It seems that RFPs to buy legal services are like alternative billing – much discussed but limited impact. 

I’ve suggested in prior posts that auctions relate to BigLaw technology because “price pressure should drive even top law firms to think more creatively about how they can deploy legal technology to deliver high quality results at lower cost.” Similarly, I’ve thought that growing use of RFPs would also drive efficiency and innovation.

Law firms eschew movement toward bidding for business (Baltimore Business Journal, 7/14/06) reports that “Only about a quarter of in-house counsel, 23.9 percent, reported that they had issued one or more RFPs in 2004, according to the newest survey of members of the Association of Corporate Counsel. That percentage has stayed consistent over the past six years.”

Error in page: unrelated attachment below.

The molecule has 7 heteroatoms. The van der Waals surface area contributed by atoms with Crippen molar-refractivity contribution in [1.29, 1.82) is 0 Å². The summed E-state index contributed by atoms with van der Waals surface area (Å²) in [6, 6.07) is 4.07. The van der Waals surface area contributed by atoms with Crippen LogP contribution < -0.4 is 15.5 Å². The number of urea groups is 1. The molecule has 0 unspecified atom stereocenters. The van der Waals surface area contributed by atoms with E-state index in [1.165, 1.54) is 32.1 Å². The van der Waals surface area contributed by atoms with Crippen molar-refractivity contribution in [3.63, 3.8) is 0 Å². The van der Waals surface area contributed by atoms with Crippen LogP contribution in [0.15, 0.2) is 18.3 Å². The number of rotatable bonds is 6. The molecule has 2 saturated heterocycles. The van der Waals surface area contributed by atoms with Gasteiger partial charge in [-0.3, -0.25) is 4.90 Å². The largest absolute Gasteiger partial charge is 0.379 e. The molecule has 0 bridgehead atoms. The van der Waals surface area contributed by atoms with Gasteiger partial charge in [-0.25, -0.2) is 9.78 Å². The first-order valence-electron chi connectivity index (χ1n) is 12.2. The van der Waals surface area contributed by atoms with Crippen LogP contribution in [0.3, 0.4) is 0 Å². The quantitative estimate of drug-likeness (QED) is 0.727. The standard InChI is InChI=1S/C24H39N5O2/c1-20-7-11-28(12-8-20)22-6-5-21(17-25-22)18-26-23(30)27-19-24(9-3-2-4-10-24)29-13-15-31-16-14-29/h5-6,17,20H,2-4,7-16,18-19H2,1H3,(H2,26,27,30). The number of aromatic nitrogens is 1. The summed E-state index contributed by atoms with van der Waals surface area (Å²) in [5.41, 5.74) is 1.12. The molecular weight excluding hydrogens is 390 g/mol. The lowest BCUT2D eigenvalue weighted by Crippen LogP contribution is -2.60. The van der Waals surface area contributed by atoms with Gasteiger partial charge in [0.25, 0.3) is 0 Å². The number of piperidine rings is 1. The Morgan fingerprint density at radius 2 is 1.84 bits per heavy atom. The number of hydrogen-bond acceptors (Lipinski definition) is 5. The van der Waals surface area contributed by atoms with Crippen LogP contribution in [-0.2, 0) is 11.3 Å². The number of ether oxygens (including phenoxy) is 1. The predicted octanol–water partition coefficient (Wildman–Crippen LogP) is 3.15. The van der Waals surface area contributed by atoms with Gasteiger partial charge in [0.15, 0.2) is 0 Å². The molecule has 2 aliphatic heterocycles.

Doctors and lawyers are often mentioned in the same breath. Yet doctors have been subjected to incredible economic pressures to change in recent years. Lawyers have not. Health care is driven by third party payers who create huge pressures to change (and who have bargaining leverage).

BigLaw faces no no equivalent outside pressure. General counsels may say they are unhappy with outside counsel and are managing costs, but survey results like these and BigLaw profits suggest that complaints do not translate to actions.